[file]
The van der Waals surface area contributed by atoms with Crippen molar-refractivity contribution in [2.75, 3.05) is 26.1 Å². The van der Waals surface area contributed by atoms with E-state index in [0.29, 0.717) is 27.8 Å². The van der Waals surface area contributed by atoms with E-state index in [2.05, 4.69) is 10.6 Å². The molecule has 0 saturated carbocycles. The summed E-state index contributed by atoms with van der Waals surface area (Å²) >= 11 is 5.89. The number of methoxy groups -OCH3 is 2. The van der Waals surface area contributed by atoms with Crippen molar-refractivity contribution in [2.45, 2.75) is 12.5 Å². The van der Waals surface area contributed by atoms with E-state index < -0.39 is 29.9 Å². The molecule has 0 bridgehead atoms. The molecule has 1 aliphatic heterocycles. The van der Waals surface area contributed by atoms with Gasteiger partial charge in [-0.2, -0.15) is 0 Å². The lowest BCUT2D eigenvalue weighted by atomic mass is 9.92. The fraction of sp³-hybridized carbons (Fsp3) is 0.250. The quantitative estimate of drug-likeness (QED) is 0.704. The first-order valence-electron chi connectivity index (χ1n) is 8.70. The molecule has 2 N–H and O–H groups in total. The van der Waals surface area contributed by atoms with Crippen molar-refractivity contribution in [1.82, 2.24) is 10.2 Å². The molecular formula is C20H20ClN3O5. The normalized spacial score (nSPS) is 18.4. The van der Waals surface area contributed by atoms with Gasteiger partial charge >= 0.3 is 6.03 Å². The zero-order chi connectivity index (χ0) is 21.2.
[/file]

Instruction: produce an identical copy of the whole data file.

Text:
The van der Waals surface area contributed by atoms with Crippen molar-refractivity contribution in [2.75, 3.05) is 26.1 Å². The van der Waals surface area contributed by atoms with E-state index in [0.29, 0.717) is 27.8 Å². The van der Waals surface area contributed by atoms with E-state index in [2.05, 4.69) is 10.6 Å². The molecule has 0 saturated carbocycles. The summed E-state index contributed by atoms with van der Waals surface area (Å²) >= 11 is 5.89. The number of methoxy groups -OCH3 is 2. The van der Waals surface area contributed by atoms with Crippen molar-refractivity contribution in [2.45, 2.75) is 12.5 Å². The van der Waals surface area contributed by atoms with E-state index < -0.39 is 29.9 Å². The molecule has 0 bridgehead atoms. The molecule has 1 aliphatic heterocycles. The van der Waals surface area contributed by atoms with Gasteiger partial charge in [-0.2, -0.15) is 0 Å². The lowest BCUT2D eigenvalue weighted by atomic mass is 9.92. The fraction of sp³-hybridized carbons (Fsp3) is 0.250. The quantitative estimate of drug-likeness (QED) is 0.704. The first-order valence-electron chi connectivity index (χ1n) is 8.70. The molecule has 2 N–H and O–H groups in total. The van der Waals surface area contributed by atoms with Crippen molar-refractivity contribution in [1.82, 2.24) is 10.2 Å². The molecular formula is C20H20ClN3O5. The normalized spacial score (nSPS) is 18.4. The van der Waals surface area contributed by atoms with Gasteiger partial charge >= 0.3 is 6.03 Å². The zero-order chi connectivity index (χ0) is 21.2.